From Kid to Post-Kid

Many novels telescope their stories into a few years, a few days, or even a few hours. But other books take the protagonists from childhood well into adulthood, and it can be quite compelling.

Following characters from kid to post-kid can help us see what makes them “tick.” How were their personalities shaped by parents, siblings, and other people they encountered when babies, toddlers, tykes, and teens? How did factors such as household income, school, first love, etc., turn them into adults who were happy or sad, optimistic or pessimistic, nice or nasty, leaders or followers, and so on? Meanwhile, we compare our own remembered childhoods with the characters’ fictional upbringings.

Also, we’re hopefully impressed with an author’s skill in depicting the formative years — a skill that includes getting inside the head of a kid and then inside the head of that kid as a grown-up, with all the dialogue differences and other nuances necessary to show those respective stages of life.

Lots of novels chronicle the child-to-adult transition in a chronological way, but there are of course many books that look at a protagonist’s youthful years in flashbacks. Margaret Atwood’s Cat’s Eye is among countless examples of the latter.

W. Somerset Maugham’s riveting Of Human Bondage devotes many pages to showing the orphaned Philip Carey as a kid and teen: getting raised by his narrow-minded/religious uncle and meek aunt, living a sheltered life that includes little contact with girls, dealing with ridicule for having a clubfoot, etc. Philip is a kind person, but those trying formative years also make him an insecure person with low self-esteem — and thus have a major impact on how he behaves as an adult. Most notably, he falls for a shallow woman totally wrong for him, and behaves embarrassingly.

Charles Dickens’ David Copperfield is also semi-autobiographical (note how CD’s initials are reversed to DC) as the protagonist goes from boy to man. David’s difficult upbringing is undoubtedly a big reason why he makes some questionable life choices as he grows older, but, as is often the case with Dickens novels, things tend to work out well in the end (at least for some characters).

Charlotte Bronte’s Villette opens with protagonist Lucy Snowe as a girl, during an extended stay at her godmother’s home. The scenes there are crucial in giving readers insight into Lucy’s personality — she’s a (mostly) self-reliant loner — and we meet several people she’ll encounter again as an adult.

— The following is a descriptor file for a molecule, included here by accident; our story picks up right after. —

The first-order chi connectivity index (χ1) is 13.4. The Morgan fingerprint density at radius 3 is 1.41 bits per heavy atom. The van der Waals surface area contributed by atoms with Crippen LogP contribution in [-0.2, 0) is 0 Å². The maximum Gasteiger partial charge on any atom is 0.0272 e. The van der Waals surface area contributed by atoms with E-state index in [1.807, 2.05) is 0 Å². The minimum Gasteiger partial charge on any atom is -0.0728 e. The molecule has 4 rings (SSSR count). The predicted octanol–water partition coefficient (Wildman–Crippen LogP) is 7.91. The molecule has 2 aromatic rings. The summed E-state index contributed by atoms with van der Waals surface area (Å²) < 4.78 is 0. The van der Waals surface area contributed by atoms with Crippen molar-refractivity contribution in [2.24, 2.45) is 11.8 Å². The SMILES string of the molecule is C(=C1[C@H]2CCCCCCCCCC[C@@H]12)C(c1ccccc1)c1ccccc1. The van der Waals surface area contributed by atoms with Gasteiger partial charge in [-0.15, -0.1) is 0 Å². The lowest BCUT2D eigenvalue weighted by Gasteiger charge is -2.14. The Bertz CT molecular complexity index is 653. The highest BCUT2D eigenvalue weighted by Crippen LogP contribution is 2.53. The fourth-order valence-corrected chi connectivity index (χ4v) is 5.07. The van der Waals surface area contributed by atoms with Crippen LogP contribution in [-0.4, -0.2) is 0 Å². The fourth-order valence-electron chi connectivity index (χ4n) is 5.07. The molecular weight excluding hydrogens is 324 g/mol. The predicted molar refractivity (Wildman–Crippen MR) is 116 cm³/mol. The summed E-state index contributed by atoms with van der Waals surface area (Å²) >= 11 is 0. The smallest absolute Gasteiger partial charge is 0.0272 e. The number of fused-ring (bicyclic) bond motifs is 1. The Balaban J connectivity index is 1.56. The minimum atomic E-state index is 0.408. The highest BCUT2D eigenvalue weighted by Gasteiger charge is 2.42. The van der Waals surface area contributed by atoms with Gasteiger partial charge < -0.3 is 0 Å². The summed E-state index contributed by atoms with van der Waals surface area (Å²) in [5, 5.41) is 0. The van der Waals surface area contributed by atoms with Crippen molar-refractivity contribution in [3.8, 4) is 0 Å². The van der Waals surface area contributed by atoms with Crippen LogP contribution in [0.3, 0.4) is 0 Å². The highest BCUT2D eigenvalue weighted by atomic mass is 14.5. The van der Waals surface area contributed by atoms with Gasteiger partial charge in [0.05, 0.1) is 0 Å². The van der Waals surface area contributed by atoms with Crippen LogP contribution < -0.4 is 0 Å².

There are also kid-to-adult novels starring siblings, with much of the drama created by those characters being mismatched. For instance, George Eliot’s The Mill on the Floss features the appealing Maggie and her unappealing brother Tom, who often treats Maggie badly when they’re kids and when they’re adults in a 19th-century England that’s depressingly patriarchal. Their tragic “reconciliation” is made even more intense by how we’ve known the siblings since their childhood.

Jhumpa Lahiri’s The Lowland starts with the boyhood years of brothers who are timid (Subhash) and daring (Udayan). We figure those traits will remain when both grow up, but are still fascinated with how that manifests itself in later chapters. Udayan becomes a revolutionary, and Subhash picks up the pieces of Udayan’s life.

Where a kid resides also has a major impact on her or his development. In Barbara Kingsolver’s novel The Lacuna, Harrison spends part of his childhood with his mother in Mexico. That leads to eventual employment with Frida Kahlo, Diego Rivera, and the exiled Leon Trotsky (though Harrison is not particularly political) and then to getting hauled before the House Un-American Activities Committee. Harrison’s life is ruined — or is it?

Among the many other novels with memorable kid-to-adult segues are Alice Walker’s The Color Purple (in the persons of Celie and Nettie), Toni Morrison’s Sula (Sula and Nel), Theodore Dreiser’s An American Tragedy (Clyde), Jeffrey Eugenides’ Middlesex (gender-confused kid who finds some clarity over the years), and Khaled Hosseini’s The Kite Runner (from Afghanistan to the U.S. back to Afghanistan back to the U.S.).

Of course, the kid-to-adult transition can play out over several novels, not just one. A memorable example of that is L.M. Montgomery’s Anne of Green Gables and its many sequels that take Anne from preadolescence to teenhood to young adulthood to middle age.

What are your favorite novels in which the protagonist ages from child to grown-up?

(The box for submitting comments is below already-posted comments, but your new comment will appear at the top of the comments area — unless you’re replying to someone else.)